Under the APA, plaintiffs can challenge only the Service’s rule-making process. The APA contains no provision to challenge the merits of the Service’s science. A successful lawsuit under the APA may reverse the rule, but the flawed science goes unchallenged. It will surface again in future rules. Worse, government-endorsed junk science corrupts the assumptions underlying new scientific studies. The federal rules of evidence, as they relate to scientific evidence, do not apply to the APA. No Daubert scientific evidentiary hearings can occur under the APA. Hence, both the ESA and the APA shield bogus science from judicial review. Thus, nobody can ever mount an evidentiary legal challenge to faulty data used in species listings.
The word “negative” forces the ESA to overrule itself. The ESA contains a statutory evidence mandate. Section 4(b)(1)(A) in the ESA requires agency decisions to be based “solely on the best… data.” In species listings, no one can hold the Service accountable to this mandate. Section 4(b)(3)(C)(ii) protects unscientific positive findings from litigation. Section 4(b)(3)(C)(ii) thereby protects and promotes decisions based even on the worst available data. Junk science wins.
Congress can solve these problems by striking “negative” from Section 4(b)(3)(C)(ii). Then, the ESA’s citizen lawsuit provision would apply to positive 90-day findings. Balancing the potential for litigation, regardless of the finding, would add accountability to the “best … data” mandate.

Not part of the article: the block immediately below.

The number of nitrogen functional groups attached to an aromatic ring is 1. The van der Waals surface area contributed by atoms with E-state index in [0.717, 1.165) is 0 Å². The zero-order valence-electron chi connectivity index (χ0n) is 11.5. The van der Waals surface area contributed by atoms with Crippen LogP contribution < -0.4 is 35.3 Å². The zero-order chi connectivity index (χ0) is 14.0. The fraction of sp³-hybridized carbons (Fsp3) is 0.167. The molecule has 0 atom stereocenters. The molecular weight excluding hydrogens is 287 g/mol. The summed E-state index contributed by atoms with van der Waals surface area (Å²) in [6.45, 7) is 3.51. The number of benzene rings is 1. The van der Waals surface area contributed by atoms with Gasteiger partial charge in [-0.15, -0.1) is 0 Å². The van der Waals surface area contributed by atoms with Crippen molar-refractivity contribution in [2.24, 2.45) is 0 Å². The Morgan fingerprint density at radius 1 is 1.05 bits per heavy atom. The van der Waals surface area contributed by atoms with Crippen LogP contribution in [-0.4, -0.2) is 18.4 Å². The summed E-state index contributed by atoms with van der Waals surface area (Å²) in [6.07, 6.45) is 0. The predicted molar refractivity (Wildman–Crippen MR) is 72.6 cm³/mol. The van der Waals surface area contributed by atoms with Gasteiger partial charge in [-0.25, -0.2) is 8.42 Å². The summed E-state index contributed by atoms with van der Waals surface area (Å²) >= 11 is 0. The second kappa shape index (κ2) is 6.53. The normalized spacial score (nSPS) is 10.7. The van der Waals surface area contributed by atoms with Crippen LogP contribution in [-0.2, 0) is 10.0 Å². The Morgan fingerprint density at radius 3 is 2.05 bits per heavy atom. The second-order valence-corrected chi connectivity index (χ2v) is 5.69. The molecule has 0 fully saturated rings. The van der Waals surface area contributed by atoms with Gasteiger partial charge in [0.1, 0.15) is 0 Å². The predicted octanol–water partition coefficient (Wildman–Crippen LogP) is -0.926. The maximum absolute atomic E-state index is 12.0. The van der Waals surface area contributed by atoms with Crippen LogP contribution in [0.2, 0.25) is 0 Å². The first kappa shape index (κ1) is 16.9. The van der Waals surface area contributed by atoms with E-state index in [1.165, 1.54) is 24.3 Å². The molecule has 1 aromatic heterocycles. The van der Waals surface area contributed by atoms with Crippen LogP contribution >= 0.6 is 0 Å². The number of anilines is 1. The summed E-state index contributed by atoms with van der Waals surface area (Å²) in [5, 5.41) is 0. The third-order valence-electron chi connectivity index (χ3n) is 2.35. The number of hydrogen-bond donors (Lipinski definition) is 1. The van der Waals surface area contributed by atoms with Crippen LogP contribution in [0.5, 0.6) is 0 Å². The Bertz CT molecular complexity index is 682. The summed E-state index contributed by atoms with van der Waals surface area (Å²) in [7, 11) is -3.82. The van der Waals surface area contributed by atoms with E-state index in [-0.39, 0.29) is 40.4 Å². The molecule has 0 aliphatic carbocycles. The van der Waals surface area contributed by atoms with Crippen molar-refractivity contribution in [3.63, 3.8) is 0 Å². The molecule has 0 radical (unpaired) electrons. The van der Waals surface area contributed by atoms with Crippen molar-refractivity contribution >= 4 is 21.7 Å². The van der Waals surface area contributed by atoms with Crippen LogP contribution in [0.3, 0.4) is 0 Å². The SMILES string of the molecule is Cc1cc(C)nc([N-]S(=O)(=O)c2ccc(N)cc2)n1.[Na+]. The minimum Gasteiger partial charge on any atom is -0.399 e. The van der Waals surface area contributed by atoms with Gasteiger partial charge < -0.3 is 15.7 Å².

The federal rules of evidence would apply to positive findings. Plaintiffs could then challenge bad science through Daubert scientific evidentiary hearings. All citizens could hold the agency accountable for its data quality. Thus, removing the word “negative” would stop the ESA from overruling its own data quality mandate.
The ESA violates the Constitution. Imagine identical twins who live together and hold identical jobs. One wants a species listed and the other opposes the listing. The Service publishes a 90-day “warranted but precluded” finding on the listing petition. The ESA denies the sibling who opposes the listing access to the courts. It grants the sibling who supports the listing full access to the courts. These two citizens in identical situations have unequal access to justice. Unequal access to justice violates the Equal Protection clause in Section 1 of the 14th Amendment.
Removing the word “negative” from Section 4(b)(3)(C)(ii) of the ESA would grant all citizens equal access to the courts. Citizens would then have equal protection under the law. The ESA would finally honor the 14th Amendment.
In conclusion, Congress should amend S.4589 and the ESA by striking the word “negative” from Section 4(b)(3)(C). That would allow judicial review of unscientific, positive 90-day petition findings. Striking “negative” would enable legal challenges to faulty science. That tiny change would both enable and incentivize the Service to ensure sound science. It would help enforce the ESA’s “best … data” mandate. It would bring the ESA into compliance with the 14th Amendment. It would remove the conflict between the “best…data” mandate of Section 4(b)(1) (A) and Section 4(b)(3)(C)(ii), which fortifies and promotes flawed data. This simple change would prevent unjustified and unnecessary regulations.
Cindy Coping is member of the Board of Supervisors for the Pima Natural Resource Conservation District. She also serves on the Board of Directors for the Southern Arizona Cattlemen’s Protective Association.